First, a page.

However, most people have low confidence because of past events in their life. They are placed in an endless cycle where they feel unsure of themselves, think about all possible bad results, and attract bad results due to this thinking, which then reinforces their negative self-belief.
How can we then break out of such a cycle?
How to Increase Self-Confidence
There are different ways you can use to increase your confidence. While some websites may go into lengthy “101 ways” or “50 steps” to increase confidence, they are really all the same tips with different nuances. All in all, I have found three main strategies to improve self-confidence.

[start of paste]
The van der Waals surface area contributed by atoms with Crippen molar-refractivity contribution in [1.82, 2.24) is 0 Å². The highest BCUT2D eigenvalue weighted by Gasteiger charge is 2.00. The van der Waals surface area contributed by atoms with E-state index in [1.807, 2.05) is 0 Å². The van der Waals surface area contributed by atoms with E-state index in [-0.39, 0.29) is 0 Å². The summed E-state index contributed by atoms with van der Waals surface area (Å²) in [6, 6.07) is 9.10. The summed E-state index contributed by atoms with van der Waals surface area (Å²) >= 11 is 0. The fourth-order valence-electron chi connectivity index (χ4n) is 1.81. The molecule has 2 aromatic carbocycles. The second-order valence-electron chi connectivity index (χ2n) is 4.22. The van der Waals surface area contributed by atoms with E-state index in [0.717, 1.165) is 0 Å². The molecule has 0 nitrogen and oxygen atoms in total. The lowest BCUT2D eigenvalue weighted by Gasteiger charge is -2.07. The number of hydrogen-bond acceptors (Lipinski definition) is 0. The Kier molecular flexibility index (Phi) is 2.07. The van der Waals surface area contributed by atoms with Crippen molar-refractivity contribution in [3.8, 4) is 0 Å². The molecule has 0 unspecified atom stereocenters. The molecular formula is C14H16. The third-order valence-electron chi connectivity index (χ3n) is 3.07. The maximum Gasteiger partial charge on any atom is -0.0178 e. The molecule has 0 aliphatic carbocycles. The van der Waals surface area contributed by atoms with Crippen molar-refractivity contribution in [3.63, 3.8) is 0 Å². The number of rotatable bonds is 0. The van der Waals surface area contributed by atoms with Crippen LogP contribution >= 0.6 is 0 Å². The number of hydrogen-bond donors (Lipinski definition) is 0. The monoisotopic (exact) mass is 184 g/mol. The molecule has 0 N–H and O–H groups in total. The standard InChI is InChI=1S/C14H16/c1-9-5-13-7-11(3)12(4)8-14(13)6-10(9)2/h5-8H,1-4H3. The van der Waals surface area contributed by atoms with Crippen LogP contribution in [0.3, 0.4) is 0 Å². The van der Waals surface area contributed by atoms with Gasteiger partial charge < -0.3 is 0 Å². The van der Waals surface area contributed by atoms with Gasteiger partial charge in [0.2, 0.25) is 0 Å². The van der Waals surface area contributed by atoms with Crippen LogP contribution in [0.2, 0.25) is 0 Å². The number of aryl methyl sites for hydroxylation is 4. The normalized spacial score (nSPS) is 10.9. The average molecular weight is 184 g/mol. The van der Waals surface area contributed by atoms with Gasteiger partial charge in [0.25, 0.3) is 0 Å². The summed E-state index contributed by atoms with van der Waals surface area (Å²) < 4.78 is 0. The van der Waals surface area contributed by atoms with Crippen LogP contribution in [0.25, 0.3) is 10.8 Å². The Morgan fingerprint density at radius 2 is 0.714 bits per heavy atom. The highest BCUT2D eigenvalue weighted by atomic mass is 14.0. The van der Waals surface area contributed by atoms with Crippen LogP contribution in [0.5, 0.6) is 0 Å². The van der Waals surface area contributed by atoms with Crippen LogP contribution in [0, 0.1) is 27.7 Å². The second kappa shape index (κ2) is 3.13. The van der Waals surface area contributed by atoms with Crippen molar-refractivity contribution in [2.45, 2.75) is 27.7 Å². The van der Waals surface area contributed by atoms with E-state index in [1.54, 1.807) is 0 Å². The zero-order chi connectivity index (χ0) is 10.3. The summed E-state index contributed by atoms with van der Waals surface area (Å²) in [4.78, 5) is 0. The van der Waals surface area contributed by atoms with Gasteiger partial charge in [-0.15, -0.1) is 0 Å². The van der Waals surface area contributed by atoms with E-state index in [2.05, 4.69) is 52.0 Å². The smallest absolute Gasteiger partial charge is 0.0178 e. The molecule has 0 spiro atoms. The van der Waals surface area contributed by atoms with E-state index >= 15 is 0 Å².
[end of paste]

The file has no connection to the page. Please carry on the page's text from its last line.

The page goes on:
The first is conditioning to impose a sense of self-belief. It’s an extrinsic, outside-in approach, where you adopt actions to induce confidence in yourself. This is the most popular method within the self-help community and also the quickest method to get results. Ever been to motivational seminars or read any self-help books on increasing confidence? Usually they will ask you to do various things like repeat a positive affirmation, pretend that you are already of a certain stature, speak and act confidently, and so on.
Here are some examples of using conditioning to increase self-confidence:
- Dressing: Dressing smartly, Looking presentable, Having a clean and kempt look
- Body language: Walking confidently, Speaking confidently, Being calm and composed, Holding your head up, Having a good posture, Smiling